The views expressed in this paper are strictly personal and not official Fund position. The author benefitted a lot from conversations with the Managing Director of the IMF, Mr. Michel Camdessus. I owe to him the idea behind the proposal outlined in Section V. I also benefitted from the assistance of Mr. David Nellor on an earlier draft. An earlier version of this paper was presented at the “International Conference on Preventing and Controlling Money Laundering and the Use of the Proceeds of Crime: A Global Approach,” organized by the International and Professional Advisory Council of the United Nations Crime Prevention and Criminal Justice Program (ISPAC) in cooperation with the Italian government and under the auspices of the Crime Prevention and Criminal Justice Branch of the United Nations Office in Vienna. The conference took place at Courmayer Mont Blanc, Italy from June 17-21, 1994 and was attended by representatives of 56 countries. This earlier version, together with several other papers presented at the conference, will be published in Responding to Money Laundering: An International Perspective, edited by Ernesto Savona (UK: Hardwood Publishers, 1996).
During the deliberations leading to the North American Free Trade Association (NAFTA) among Canada, Mexico and the United States, some opponents to the agreement called attention to this factor especially in relation to the drug trade. Some newspaper articles have attributed to NAFTA the growing importance of Mexico in the drug trade.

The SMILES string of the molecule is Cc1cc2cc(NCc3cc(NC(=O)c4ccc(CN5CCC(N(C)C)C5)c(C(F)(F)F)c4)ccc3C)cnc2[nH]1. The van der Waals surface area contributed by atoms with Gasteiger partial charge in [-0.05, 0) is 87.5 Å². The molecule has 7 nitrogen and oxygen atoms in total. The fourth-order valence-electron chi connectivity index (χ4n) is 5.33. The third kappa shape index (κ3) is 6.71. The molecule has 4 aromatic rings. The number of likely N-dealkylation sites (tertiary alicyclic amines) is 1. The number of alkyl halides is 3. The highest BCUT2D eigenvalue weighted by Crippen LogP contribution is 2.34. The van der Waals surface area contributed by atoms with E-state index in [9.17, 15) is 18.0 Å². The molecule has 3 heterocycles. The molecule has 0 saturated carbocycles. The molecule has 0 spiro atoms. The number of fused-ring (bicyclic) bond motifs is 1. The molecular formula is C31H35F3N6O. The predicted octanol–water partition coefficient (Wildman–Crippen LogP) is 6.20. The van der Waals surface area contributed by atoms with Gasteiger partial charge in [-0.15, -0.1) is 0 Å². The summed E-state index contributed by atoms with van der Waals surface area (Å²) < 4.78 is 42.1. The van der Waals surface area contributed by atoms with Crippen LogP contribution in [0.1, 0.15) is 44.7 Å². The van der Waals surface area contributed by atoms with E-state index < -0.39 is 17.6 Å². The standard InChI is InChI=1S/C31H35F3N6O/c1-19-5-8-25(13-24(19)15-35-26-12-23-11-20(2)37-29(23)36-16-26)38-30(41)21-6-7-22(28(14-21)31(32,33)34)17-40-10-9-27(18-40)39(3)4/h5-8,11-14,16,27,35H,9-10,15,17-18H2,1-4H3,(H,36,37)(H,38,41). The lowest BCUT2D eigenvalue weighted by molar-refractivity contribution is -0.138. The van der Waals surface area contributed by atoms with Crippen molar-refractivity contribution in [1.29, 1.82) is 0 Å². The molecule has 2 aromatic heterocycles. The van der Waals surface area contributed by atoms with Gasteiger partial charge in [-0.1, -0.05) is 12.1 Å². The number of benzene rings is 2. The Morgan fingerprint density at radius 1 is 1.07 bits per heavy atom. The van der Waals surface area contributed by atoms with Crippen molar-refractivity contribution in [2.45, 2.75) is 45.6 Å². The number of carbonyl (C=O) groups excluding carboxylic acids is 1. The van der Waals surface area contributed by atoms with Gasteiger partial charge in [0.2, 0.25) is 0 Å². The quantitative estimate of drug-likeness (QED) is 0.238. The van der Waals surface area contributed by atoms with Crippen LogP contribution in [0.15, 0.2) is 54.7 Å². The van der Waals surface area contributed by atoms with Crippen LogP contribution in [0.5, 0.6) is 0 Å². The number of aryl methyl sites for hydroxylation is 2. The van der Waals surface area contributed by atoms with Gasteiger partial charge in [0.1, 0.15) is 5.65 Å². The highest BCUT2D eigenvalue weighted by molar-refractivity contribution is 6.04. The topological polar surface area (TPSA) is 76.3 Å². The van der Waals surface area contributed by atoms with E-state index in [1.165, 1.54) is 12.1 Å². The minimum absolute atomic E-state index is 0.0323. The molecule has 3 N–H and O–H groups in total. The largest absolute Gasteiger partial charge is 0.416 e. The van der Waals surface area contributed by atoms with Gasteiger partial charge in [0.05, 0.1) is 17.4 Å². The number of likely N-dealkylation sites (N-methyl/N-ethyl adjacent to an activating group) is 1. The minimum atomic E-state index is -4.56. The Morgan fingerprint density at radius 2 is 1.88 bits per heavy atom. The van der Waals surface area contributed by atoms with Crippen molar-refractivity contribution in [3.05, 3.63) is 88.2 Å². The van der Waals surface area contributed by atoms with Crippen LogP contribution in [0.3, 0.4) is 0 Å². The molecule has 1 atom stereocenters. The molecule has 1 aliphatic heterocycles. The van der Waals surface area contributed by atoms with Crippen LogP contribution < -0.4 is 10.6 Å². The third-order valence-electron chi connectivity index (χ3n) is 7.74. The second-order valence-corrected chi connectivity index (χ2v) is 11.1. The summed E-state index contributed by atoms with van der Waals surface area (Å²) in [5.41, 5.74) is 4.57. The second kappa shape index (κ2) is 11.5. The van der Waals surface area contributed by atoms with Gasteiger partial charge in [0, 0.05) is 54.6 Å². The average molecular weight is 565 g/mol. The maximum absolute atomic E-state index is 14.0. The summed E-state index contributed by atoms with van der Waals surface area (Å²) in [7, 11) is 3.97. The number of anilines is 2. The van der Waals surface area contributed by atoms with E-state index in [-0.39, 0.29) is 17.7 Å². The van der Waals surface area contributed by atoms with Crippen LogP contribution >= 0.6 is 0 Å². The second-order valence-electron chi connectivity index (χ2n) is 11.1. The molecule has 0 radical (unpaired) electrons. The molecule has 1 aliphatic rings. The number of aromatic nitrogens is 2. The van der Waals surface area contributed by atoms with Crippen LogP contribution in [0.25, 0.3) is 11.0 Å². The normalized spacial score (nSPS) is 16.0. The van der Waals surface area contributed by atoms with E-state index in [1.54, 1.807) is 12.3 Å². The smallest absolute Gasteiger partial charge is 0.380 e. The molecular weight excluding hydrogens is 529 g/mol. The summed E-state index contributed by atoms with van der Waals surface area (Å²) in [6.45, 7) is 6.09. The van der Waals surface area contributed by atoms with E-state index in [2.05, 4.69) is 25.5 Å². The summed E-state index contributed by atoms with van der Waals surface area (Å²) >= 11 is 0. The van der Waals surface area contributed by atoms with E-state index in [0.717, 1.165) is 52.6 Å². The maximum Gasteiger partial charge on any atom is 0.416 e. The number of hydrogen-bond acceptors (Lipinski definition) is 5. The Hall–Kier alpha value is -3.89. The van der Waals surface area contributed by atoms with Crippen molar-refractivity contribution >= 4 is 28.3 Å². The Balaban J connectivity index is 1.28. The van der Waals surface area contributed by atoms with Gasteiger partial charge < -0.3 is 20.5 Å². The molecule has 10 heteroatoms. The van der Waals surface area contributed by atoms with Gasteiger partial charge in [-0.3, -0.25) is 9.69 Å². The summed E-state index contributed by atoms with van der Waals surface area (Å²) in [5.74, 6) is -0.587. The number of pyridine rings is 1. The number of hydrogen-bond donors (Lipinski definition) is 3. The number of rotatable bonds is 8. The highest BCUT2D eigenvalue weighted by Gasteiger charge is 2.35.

The FATF was set up following the 1989 Paris meeting of the G-7. The FATF has developed recommendations related to financial transactions (deposit in cash, banking secrecy, etc.) that member countries are advised to follow.
Especially bribes related to large government projects.
There is thus a kind of life-cycle character to these “incomes”. Their earning is more concentrated in time than the consumption based on them.
The golden rule of investing, that it is better not to put all of one’s eggs into one basket, applies also to money laundering.
The peasants who produce the coca leaves used to produce cocaine generally spend the money they receive. They have no need to launder their earnings. This may apply also to the “foot soldiers” who distribute the drugs in the streets.
As a supporting bit of evidence, on May 9, 1996, an article by Robert Graham in the Financial Times (page 3) reports that “anti-mafia investigators in Sicily … froze U.S. $640 million of assets in a crackdown on suspected laundered drug money.” Some of the captured shipments to the United States have had street values of hundreds of millions of U.S. dollars.
See for example, William C. Gilmore, Dirty Money, The Evolution of Money Laundering Counter-Measures (Council of Europe Press: 1994).
The measurement problems extend beyond the lack of statistics. They cover also conceptual questions such as when money that has been laundered in the past stops being considered “laundered”.
See Chapter XI (pp. 89-95) of the Report on the Measurement of International Capital Flows (IMF, September 1992).
Recently some small countries have almost advertized their willingness to accept laundered money.